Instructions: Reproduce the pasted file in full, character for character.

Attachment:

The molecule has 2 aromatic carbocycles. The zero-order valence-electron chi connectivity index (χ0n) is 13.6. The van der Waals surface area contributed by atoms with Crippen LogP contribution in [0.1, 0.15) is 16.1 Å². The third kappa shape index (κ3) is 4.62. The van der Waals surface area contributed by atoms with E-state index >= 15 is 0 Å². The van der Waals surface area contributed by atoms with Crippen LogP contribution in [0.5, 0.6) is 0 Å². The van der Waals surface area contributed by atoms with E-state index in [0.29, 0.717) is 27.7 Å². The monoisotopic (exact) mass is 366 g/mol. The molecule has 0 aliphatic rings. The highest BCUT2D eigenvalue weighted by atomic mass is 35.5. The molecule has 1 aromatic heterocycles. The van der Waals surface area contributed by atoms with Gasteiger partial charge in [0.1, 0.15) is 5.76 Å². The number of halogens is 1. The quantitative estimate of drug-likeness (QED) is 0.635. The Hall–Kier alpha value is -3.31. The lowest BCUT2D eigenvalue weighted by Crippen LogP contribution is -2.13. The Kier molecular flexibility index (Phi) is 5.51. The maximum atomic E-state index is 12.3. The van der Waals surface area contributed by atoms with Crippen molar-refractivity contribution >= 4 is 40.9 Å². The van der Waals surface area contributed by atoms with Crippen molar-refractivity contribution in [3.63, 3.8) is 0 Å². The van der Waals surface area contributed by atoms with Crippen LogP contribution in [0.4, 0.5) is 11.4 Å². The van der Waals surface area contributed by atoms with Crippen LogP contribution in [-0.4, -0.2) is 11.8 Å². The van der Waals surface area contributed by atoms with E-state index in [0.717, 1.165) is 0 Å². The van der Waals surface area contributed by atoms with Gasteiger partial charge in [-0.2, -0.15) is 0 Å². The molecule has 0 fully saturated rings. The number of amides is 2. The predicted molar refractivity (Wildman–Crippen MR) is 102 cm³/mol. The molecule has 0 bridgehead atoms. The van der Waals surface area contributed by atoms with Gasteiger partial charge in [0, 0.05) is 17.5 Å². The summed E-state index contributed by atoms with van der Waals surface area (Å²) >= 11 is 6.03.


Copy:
The molecule has 2 aromatic carbocycles. The zero-order valence-electron chi connectivity index (χ0n) is 13.6. The van der Waals surface area contributed by atoms with Crippen LogP contribution in [0.1, 0.15) is 16.1 Å². The third kappa shape index (κ3) is 4.62. The van der Waals surface area contributed by atoms with E-state index >= 15 is 0 Å². The van der Waals surface area contributed by atoms with Crippen LogP contribution in [0.5, 0.6) is 0 Å². The van der Waals surface area contributed by atoms with E-state index in [0.29, 0.717) is 27.7 Å². The monoisotopic (exact) mass is 366 g/mol. The molecule has 0 aliphatic rings. The highest BCUT2D eigenvalue weighted by atomic mass is 35.5. The molecule has 1 aromatic heterocycles. The van der Waals surface area contributed by atoms with Gasteiger partial charge in [0.1, 0.15) is 5.76 Å². The number of halogens is 1. The quantitative estimate of drug-likeness (QED) is 0.635. The Hall–Kier alpha value is -3.31. The lowest BCUT2D eigenvalue weighted by Crippen LogP contribution is -2.13. The Kier molecular flexibility index (Phi) is 5.51. The maximum atomic E-state index is 12.3. The van der Waals surface area contributed by atoms with Crippen molar-refractivity contribution >= 4 is 40.9 Å². The van der Waals surface area contributed by atoms with Crippen molar-refractivity contribution in [3.63, 3.8) is 0 Å². The van der Waals surface area contributed by atoms with Crippen LogP contribution in [0.4, 0.5) is 11.4 Å². The van der Waals surface area contributed by atoms with Crippen LogP contribution in [-0.4, -0.2) is 11.8 Å². The van der Waals surface area contributed by atoms with E-state index in [0.717, 1.165) is 0 Å². The van der Waals surface area contributed by atoms with Gasteiger partial charge in [-0.2, -0.15) is 0 Å². The molecule has 0 fully saturated rings. The number of amides is 2. The predicted molar refractivity (Wildman–Crippen MR) is 102 cm³/mol. The molecule has 0 bridgehead atoms. The van der Waals surface area contributed by atoms with Gasteiger partial charge in [0, 0.05) is 17.5 Å². The summed E-state index contributed by atoms with van der Waals surface area (Å²) >= 11 is 6.03.